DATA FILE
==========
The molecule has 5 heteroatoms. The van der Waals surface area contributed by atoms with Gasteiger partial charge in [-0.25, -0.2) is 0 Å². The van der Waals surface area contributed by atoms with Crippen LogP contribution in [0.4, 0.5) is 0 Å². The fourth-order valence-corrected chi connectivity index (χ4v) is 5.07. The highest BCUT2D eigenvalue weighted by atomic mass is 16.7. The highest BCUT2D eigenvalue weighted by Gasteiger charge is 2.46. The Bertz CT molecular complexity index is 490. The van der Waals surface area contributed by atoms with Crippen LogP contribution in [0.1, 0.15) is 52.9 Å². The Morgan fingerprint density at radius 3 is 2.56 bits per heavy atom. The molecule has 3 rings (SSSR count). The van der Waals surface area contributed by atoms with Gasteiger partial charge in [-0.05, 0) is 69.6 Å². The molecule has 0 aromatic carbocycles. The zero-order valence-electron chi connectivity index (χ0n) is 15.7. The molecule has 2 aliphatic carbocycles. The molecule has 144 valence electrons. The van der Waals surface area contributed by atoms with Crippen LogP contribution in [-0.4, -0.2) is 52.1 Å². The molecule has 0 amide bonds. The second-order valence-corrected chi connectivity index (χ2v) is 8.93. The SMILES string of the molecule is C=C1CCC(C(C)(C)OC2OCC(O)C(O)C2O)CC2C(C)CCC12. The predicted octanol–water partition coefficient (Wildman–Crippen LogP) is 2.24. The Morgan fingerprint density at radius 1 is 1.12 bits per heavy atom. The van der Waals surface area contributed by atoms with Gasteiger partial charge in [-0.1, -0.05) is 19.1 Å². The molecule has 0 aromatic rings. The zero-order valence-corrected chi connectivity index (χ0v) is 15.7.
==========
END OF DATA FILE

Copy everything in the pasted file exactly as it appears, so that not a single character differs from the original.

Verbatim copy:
The molecule has 5 heteroatoms. The van der Waals surface area contributed by atoms with Gasteiger partial charge in [-0.25, -0.2) is 0 Å². The van der Waals surface area contributed by atoms with Crippen LogP contribution in [0.4, 0.5) is 0 Å². The fourth-order valence-corrected chi connectivity index (χ4v) is 5.07. The highest BCUT2D eigenvalue weighted by atomic mass is 16.7. The highest BCUT2D eigenvalue weighted by Gasteiger charge is 2.46. The Bertz CT molecular complexity index is 490. The van der Waals surface area contributed by atoms with Crippen LogP contribution in [0.1, 0.15) is 52.9 Å². The Morgan fingerprint density at radius 3 is 2.56 bits per heavy atom. The molecule has 3 rings (SSSR count). The van der Waals surface area contributed by atoms with Gasteiger partial charge in [-0.05, 0) is 69.6 Å². The molecule has 0 aromatic carbocycles. The zero-order valence-electron chi connectivity index (χ0n) is 15.7. The molecule has 2 aliphatic carbocycles. The molecule has 144 valence electrons. The van der Waals surface area contributed by atoms with Crippen LogP contribution in [-0.4, -0.2) is 52.1 Å². The molecule has 0 amide bonds. The second-order valence-corrected chi connectivity index (χ2v) is 8.93. The SMILES string of the molecule is C=C1CCC(C(C)(C)OC2OCC(O)C(O)C2O)CC2C(C)CCC12. The predicted octanol–water partition coefficient (Wildman–Crippen LogP) is 2.24. The Morgan fingerprint density at radius 1 is 1.12 bits per heavy atom. The van der Waals surface area contributed by atoms with Gasteiger partial charge in [-0.1, -0.05) is 19.1 Å². The molecule has 0 aromatic rings. The zero-order valence-corrected chi connectivity index (χ0v) is 15.7.